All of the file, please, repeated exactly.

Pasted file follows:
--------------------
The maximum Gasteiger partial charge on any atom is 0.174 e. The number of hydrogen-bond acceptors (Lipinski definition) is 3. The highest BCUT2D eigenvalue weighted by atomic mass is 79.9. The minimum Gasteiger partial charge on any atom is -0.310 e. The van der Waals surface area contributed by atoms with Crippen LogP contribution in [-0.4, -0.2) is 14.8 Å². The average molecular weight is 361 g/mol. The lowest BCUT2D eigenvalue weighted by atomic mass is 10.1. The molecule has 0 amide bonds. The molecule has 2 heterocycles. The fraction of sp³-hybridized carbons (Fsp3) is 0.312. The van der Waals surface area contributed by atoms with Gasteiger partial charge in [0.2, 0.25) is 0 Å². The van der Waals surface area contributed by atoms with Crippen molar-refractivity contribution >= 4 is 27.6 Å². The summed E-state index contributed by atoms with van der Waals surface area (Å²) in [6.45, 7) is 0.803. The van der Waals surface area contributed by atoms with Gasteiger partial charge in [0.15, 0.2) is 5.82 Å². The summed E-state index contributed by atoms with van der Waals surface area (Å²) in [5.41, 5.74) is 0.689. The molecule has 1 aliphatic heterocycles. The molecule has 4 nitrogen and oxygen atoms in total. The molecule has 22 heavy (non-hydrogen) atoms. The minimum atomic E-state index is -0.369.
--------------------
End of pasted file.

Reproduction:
The maximum Gasteiger partial charge on any atom is 0.174 e. The number of hydrogen-bond acceptors (Lipinski definition) is 3. The highest BCUT2D eigenvalue weighted by atomic mass is 79.9. The minimum Gasteiger partial charge on any atom is -0.310 e. The van der Waals surface area contributed by atoms with Crippen LogP contribution in [-0.4, -0.2) is 14.8 Å². The average molecular weight is 361 g/mol. The lowest BCUT2D eigenvalue weighted by atomic mass is 10.1. The molecule has 0 amide bonds. The molecule has 2 heterocycles. The fraction of sp³-hybridized carbons (Fsp3) is 0.312. The van der Waals surface area contributed by atoms with Gasteiger partial charge in [0.2, 0.25) is 0 Å². The van der Waals surface area contributed by atoms with Crippen molar-refractivity contribution >= 4 is 27.6 Å². The summed E-state index contributed by atoms with van der Waals surface area (Å²) in [6.45, 7) is 0.803. The van der Waals surface area contributed by atoms with Gasteiger partial charge in [0.15, 0.2) is 5.82 Å². The summed E-state index contributed by atoms with van der Waals surface area (Å²) in [5.41, 5.74) is 0.689. The molecule has 1 aliphatic heterocycles. The molecule has 4 nitrogen and oxygen atoms in total. The molecule has 22 heavy (non-hydrogen) atoms. The minimum atomic E-state index is -0.369.